It is interesting to note that methylation occurrence can be linked to our diet, since methyl groups come from the food we consume. Some products like green tea and broccoli help decrease methylation rate, so it might be time you had a sip of some delicious tea just in case.

Unruly HIV

HIV is still fighting back. After famous claims of having rid a baby of the HIV virus and therefore ‘curing’ it, a few months later the child seems to be affected again.

The news an 18 months old baby had been ‘cured’ from HIV spread like wildfire in the scientific community. This promising medical feat was accomplished by treating a newly-born baby, daughter of an HIV-sufferer, with three antiretroviral drugs (those drugs used to treat HIV). But after a period of 18 months, the treatment was stopped, and the baby left, and nothing more was known of her. Or at least that was the case until March this year, when during blood analysis, after almost a year with no drugs, the girl was found to have no HIV virus circulating in her blood.

This was praised by many scientists as being the solution to the HIV problem- providing the drug in the very early stages of the disease, a tactic which was already known to help treat more effectively the disease. But their hopes were crushed this week when in another check up the patient had plenty of the viruses in her body. This, together with high levels of the antibodies for this virus and a decrease in white blood cells, concluded she was no longer ‘cured’ from the disease.

A possible reason for this reappearance is the fact that HIV virus, although mostly found in the blood, can sometimes hide in other tissues, so when a person is treated with antiretroviral drugs, it only kills those virus cells in the blood. The effect the medicine had on the infant was of wiping out the virus in her blood, so that there were so few virus cells hidden in the rest of her body that her own immune system was capable of handling the rest. Obviously though, this balance was unstable and it was interrupted, setting off an increase in the virus population so the disease was in effect again.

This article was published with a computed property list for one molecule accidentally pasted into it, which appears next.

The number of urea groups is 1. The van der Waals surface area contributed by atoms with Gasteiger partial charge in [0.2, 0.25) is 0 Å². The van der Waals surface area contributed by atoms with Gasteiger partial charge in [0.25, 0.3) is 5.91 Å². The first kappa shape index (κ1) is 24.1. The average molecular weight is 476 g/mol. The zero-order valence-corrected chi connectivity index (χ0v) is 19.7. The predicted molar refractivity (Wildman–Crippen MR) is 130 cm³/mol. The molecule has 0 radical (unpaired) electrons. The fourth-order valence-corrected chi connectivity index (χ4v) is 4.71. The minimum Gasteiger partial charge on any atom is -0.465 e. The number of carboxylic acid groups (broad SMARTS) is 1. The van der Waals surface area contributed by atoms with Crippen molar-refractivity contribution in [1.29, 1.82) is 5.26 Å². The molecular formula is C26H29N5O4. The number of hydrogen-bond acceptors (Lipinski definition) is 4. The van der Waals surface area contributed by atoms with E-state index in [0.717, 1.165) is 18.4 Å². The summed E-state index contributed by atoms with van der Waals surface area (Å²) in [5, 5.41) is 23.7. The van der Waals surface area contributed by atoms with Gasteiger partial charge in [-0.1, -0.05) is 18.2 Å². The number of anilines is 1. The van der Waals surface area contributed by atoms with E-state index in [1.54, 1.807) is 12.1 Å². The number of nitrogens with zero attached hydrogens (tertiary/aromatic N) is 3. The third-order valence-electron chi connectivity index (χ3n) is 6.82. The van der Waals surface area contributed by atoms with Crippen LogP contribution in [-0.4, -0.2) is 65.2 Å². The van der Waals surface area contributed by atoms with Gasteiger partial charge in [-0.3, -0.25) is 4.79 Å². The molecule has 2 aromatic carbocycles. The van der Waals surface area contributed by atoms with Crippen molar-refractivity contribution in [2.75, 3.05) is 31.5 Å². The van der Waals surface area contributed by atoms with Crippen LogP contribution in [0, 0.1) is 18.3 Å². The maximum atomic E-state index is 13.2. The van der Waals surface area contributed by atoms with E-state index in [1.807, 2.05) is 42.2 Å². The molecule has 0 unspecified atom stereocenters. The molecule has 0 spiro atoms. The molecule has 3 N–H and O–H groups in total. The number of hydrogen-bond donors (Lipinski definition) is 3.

hiv virus

This is an example of an HIV virus, which causes HIV and can lead to AIDS. Its cure has been sought after for a long time, and it seems we still have to work towards it

Researchers have concluded that there are other factors that control the limitations of the virus in the body, not only numbers, so it is their goal to find these and exploit them to increase the effect of antiretroviral drugs. This could ultimately lead to more effective drugs which could be taken less regularly but still maintain the virus at bay. Another objective is to develop a new treatment that targets the hidden virus cells too, so that the numbers can be reduced even further and maybe someday the virus can be completely wiped out from the body.

Superviruses: Worth the Risk?

We can all recall the swine flu pandemic in 2009 which managed to kill over 500,000 people in just a year. Fortunately, most of us are now partially immune to said virus, and can now be treated as the normal winter flu. But this isn’t the end of the story.

Professor Kawaoka is the lead researcher at the Wisconsin University’s Institute for Influenza Virus Research, and is also known for previously re-creating the Spanish flu virus. For the last 4 years, he has been working the H1N1 virus to modify it so it can completely evade the human immune system. His mechanism was to isolate those strands of the original influenza virus that weren’t affected by our antibodies and allow them to reproduce, to create a group that, due to its viral protein content, doesn’t cause any immune response.

Now, the reason for this study is that it could have real applications, because a model of how viruses can mutate to evade our system could be used to design new and more efficient vaccines, or other methods to prevent mass infection.

The original H1N1 virus, which Professor Kawaoka has modified to make it even more dangerous

The original H1N1 virus, which Professor Kawaoka has modified to make it even more dangerous